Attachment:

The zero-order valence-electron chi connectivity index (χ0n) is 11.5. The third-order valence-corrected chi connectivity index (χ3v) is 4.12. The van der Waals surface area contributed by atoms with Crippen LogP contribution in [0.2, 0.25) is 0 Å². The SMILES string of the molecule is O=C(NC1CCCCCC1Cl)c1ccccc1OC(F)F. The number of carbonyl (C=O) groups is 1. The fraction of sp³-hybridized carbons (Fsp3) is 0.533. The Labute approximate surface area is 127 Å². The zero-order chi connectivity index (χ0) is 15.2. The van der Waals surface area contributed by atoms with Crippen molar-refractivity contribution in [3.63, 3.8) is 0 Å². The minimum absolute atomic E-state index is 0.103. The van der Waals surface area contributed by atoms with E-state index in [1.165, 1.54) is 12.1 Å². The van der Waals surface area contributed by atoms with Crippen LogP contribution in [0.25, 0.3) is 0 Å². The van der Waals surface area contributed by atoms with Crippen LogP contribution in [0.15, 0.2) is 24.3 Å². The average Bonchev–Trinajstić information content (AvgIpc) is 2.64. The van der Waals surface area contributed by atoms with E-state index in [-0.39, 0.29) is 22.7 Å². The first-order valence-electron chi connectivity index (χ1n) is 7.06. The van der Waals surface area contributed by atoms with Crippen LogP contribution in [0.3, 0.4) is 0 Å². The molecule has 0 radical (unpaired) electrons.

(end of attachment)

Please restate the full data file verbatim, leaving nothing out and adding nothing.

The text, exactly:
The zero-order valence-electron chi connectivity index (χ0n) is 11.5. The third-order valence-corrected chi connectivity index (χ3v) is 4.12. The van der Waals surface area contributed by atoms with Crippen LogP contribution in [0.2, 0.25) is 0 Å². The SMILES string of the molecule is O=C(NC1CCCCCC1Cl)c1ccccc1OC(F)F. The number of carbonyl (C=O) groups is 1. The fraction of sp³-hybridized carbons (Fsp3) is 0.533. The Labute approximate surface area is 127 Å². The zero-order chi connectivity index (χ0) is 15.2. The van der Waals surface area contributed by atoms with Crippen molar-refractivity contribution in [3.63, 3.8) is 0 Å². The minimum absolute atomic E-state index is 0.103. The van der Waals surface area contributed by atoms with E-state index in [1.165, 1.54) is 12.1 Å². The van der Waals surface area contributed by atoms with Crippen LogP contribution in [0.25, 0.3) is 0 Å². The van der Waals surface area contributed by atoms with Crippen LogP contribution in [0.15, 0.2) is 24.3 Å². The average Bonchev–Trinajstić information content (AvgIpc) is 2.64. The van der Waals surface area contributed by atoms with E-state index in [-0.39, 0.29) is 22.7 Å². The first-order valence-electron chi connectivity index (χ1n) is 7.06. The van der Waals surface area contributed by atoms with Crippen LogP contribution in [0.3, 0.4) is 0 Å². The molecule has 0 radical (unpaired) electrons.